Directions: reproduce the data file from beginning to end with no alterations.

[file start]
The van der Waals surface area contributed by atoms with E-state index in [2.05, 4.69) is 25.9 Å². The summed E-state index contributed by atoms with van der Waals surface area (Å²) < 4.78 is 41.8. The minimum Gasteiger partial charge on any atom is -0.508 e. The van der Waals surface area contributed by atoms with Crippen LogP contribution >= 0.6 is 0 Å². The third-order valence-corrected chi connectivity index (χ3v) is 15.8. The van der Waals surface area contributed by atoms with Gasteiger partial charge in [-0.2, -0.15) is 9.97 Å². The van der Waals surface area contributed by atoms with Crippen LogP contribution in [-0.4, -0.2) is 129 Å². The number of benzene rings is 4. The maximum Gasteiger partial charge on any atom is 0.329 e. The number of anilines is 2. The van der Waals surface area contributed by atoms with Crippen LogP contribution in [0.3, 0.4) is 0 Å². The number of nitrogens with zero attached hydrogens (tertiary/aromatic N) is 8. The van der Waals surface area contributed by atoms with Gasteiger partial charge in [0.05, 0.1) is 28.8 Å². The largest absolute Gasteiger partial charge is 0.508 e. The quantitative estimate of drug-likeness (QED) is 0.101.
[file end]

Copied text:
The van der Waals surface area contributed by atoms with E-state index in [2.05, 4.69) is 25.9 Å². The summed E-state index contributed by atoms with van der Waals surface area (Å²) < 4.78 is 41.8. The minimum Gasteiger partial charge on any atom is -0.508 e. The van der Waals surface area contributed by atoms with Crippen LogP contribution >= 0.6 is 0 Å². The third-order valence-corrected chi connectivity index (χ3v) is 15.8. The van der Waals surface area contributed by atoms with Gasteiger partial charge in [-0.2, -0.15) is 9.97 Å². The van der Waals surface area contributed by atoms with Crippen LogP contribution in [-0.4, -0.2) is 129 Å². The number of benzene rings is 4. The maximum Gasteiger partial charge on any atom is 0.329 e. The number of anilines is 2. The van der Waals surface area contributed by atoms with Crippen LogP contribution in [0.3, 0.4) is 0 Å². The number of nitrogens with zero attached hydrogens (tertiary/aromatic N) is 8. The van der Waals surface area contributed by atoms with Gasteiger partial charge in [0.05, 0.1) is 28.8 Å². The largest absolute Gasteiger partial charge is 0.508 e. The quantitative estimate of drug-likeness (QED) is 0.101.